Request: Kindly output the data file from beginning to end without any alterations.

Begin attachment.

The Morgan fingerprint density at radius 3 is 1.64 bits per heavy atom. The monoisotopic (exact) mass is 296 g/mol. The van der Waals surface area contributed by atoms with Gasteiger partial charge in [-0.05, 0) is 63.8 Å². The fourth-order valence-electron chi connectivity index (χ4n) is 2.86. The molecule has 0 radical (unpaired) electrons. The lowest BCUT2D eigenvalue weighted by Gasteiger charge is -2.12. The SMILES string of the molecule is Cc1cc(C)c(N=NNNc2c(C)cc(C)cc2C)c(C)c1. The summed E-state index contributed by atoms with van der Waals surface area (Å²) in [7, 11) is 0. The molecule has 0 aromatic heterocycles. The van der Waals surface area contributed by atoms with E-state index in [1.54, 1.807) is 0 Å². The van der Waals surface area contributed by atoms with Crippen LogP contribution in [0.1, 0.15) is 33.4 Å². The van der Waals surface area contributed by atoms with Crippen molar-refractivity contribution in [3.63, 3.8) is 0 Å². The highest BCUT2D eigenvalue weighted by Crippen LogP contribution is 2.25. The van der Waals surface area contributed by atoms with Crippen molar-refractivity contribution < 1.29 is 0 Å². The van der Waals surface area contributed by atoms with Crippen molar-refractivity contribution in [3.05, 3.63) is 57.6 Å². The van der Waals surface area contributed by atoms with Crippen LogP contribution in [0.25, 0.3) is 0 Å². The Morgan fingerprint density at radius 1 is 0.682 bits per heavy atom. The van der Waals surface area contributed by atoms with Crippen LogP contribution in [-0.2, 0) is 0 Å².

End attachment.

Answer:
The Morgan fingerprint density at radius 3 is 1.64 bits per heavy atom. The monoisotopic (exact) mass is 296 g/mol. The van der Waals surface area contributed by atoms with Gasteiger partial charge in [-0.05, 0) is 63.8 Å². The fourth-order valence-electron chi connectivity index (χ4n) is 2.86. The molecule has 0 radical (unpaired) electrons. The lowest BCUT2D eigenvalue weighted by Gasteiger charge is -2.12. The SMILES string of the molecule is Cc1cc(C)c(N=NNNc2c(C)cc(C)cc2C)c(C)c1. The summed E-state index contributed by atoms with van der Waals surface area (Å²) in [7, 11) is 0. The molecule has 0 aromatic heterocycles. The van der Waals surface area contributed by atoms with E-state index in [1.54, 1.807) is 0 Å². The van der Waals surface area contributed by atoms with Crippen LogP contribution in [0.1, 0.15) is 33.4 Å². The van der Waals surface area contributed by atoms with Crippen molar-refractivity contribution in [3.63, 3.8) is 0 Å². The highest BCUT2D eigenvalue weighted by Crippen LogP contribution is 2.25. The van der Waals surface area contributed by atoms with Crippen molar-refractivity contribution < 1.29 is 0 Å². The van der Waals surface area contributed by atoms with Crippen molar-refractivity contribution in [3.05, 3.63) is 57.6 Å². The van der Waals surface area contributed by atoms with Crippen LogP contribution in [0.25, 0.3) is 0 Å². The Morgan fingerprint density at radius 1 is 0.682 bits per heavy atom. The van der Waals surface area contributed by atoms with Crippen LogP contribution in [-0.2, 0) is 0 Å².